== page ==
Sierra Space deliberately exploded a small prototype for an inflatable astronaut habitat to get ready for spaceflight.
The company conducted what it calls the "ultimate burst pressure test" (UBP) as it progresses along the long road to helping develop a private replacement to the International Space Station (ISS). The inflatable module, called Large Integrated Flexible Environment, or LIFE, will form part of the larger Orbital Reef space station led by Blue Origin. NASA seeks to replace the aging ISS in the 2030s with industry-led private stations, and Orbital Reef is among them.
The recent test was the second in 2022 to explode a Sierra Space module prototype for Orbital Reef, following a similar procedure in July. Simply put, by testing a smaller prototype of the module to its literal limit, engineers can make spaceflight safer for future astronauts.
"This second successful UBP test proves we can demonstrate design, manufacturing and assembly repeatability, all of which are keys areas for certification," Shawn Buckley, Sierra Space's LIFE chief engineer and senior director of engineering, said in an e-mailed statement.
The Sierra Space team blew up the module on Nov. 15 inside the flame trench of a Saturn 1 and 1B test stand at the NASA Marshall Space Flight Center in Huntsville, Alabama, performing the burst test in the same area where NASA tested rockets for the Apollo moon program of the 1960s and 1970s.
NASA, past spacesuit maker ILC Dover and Sierra Space all worked together on the test. Analysis is ongoing, but early work shows that Sierra Space met its obligations for the test, according to the company.
NASA tasked Sierra Space to blow up two prototype modules, which are smaller than those that will be used on Orbital Reef and had maximum burst pressures of 192 and 204 pounds per square inch (psi), respectively. Both modules easily held up past the safety requirement of 182.4 psi set by NASA in designing Orbital Reef.
A year ago, NASA awarded $415 million split across three concepts for early private space station development. The money was split almost evenly among the three teams: the Orbital Reef team led by Blue Origin that includes Sierra Space received $130 million, Nanoracks LLC's team $160 million and Northrop Grumman Systems Corp.'s team $125.6 million.
Sierra Space plans to push forward on Orbital Reef development with Blue Origin in 2023 by doing burst tests on full-size prototypes. Sierra Space intends to use its Dream Chaser cargo plane and a future crewed version to bring astronauts and supplies to the private complex.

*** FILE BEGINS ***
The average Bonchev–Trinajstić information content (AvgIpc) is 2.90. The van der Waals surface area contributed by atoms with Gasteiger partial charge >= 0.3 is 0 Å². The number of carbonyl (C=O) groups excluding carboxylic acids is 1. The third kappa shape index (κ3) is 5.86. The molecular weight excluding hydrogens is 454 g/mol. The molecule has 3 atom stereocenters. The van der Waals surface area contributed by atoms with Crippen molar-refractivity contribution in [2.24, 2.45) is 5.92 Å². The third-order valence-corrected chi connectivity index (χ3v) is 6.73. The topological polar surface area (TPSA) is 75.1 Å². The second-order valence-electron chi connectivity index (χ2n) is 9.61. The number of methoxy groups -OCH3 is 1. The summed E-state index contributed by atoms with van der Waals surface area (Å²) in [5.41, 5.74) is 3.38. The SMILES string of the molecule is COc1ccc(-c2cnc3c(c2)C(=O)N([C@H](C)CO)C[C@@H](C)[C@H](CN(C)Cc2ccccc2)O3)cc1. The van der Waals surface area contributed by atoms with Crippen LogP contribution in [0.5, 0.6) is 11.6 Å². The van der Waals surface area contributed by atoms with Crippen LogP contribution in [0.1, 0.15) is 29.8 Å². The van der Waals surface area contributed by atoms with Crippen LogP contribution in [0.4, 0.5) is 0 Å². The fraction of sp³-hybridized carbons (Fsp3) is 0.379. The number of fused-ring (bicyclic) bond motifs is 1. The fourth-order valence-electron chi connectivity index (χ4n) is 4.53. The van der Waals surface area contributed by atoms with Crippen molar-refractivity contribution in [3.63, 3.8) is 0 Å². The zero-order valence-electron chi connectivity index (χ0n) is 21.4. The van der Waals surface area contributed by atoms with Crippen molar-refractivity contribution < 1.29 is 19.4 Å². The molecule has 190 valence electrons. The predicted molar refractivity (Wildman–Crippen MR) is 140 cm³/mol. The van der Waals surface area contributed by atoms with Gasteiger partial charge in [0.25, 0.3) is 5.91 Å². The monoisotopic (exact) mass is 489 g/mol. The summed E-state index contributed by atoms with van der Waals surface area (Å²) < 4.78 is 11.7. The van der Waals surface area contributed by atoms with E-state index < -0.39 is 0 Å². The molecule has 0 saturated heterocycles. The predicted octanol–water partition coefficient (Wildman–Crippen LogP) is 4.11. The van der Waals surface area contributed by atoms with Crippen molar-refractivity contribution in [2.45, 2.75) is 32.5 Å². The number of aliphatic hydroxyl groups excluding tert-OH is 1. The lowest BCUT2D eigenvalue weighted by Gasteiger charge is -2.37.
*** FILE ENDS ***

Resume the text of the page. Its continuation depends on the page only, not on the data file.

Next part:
Inflatable modules are already being tested on the ISS by Bigelow Space. The Bigelow Expandable Activity Module, or BEAM, shipped to orbit in 2019; ISS astronauts periodically assess its performance in orbit against solar radiation and the vacuum of space.
Elizabeth Howell is the co-author of "Why Am I Taller?" (ECW Press, 2022; with Canadian astronaut Dave Williams), a book about space medicine. Follow her on Twitter @howellspace. Follow us on Twitter @Spacedotcom or Facebook.
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Elizabeth Howell (she/her), Ph.D., is a staff writer in the spaceflight channel since 2022 covering diversity, education and gaming as well. She was contributing writer for Space.com for 10 years before joining full-time. Elizabeth's reporting includes multiple exclusives with the White House and Office of the Vice-President of the United States, an exclusive conversation with aspiring space tourist (and NSYNC bassist) Lance Bass, speaking several times with the International Space Station, witnessing five human spaceflight launches on two continents, flying parabolic, working inside a spacesuit, and participating in a simulated Mars mission. Her latest book, "Why Am I Taller?", is co-written with astronaut Dave Williams. Elizabeth holds a Ph.D. and M.Sc. in Space Studies from the University of North Dakota, a Bachelor of Journalism from Canada's Carleton University and a Bachelor of History from Canada's Athabasca University. Elizabeth is also a post-secondary instructor in communications and science at several institutions since 2015; her experience includes developing and teaching an astronomy course at Canada's Algonquin College (with Indigenous content as well) to more than 1,000 students since 2020. Elizabeth first got interested in space after watching the movie Apollo 13 in 1996, and still wants to be an astronaut someday. Mastodon: https://qoto.org/@howellspace
Doesn't 182.4 psi seem an insanely high pressure to need to reach? Over ten times atmospheric pressure. Some 128 tons per square metre. (sorry for the mixed notation)Reply
Of course a woven inflatable structure can be designed to do it and did - very impressive test..
They probably include fudge factors for micrometeorite damage, solar UV damage, being hit by a spacecraft, etc etc.Reply
That certainly makes sense. It can be seen as adding a margin to allow for potential structural degradation over the lifespan. Adding a margin to survive a certain level of impact in case of collision also makes total sense.billslugg said:They probably include fudge factors for micrometeorite damage, solar UV damage, being hit by a spacecraft, etc etc.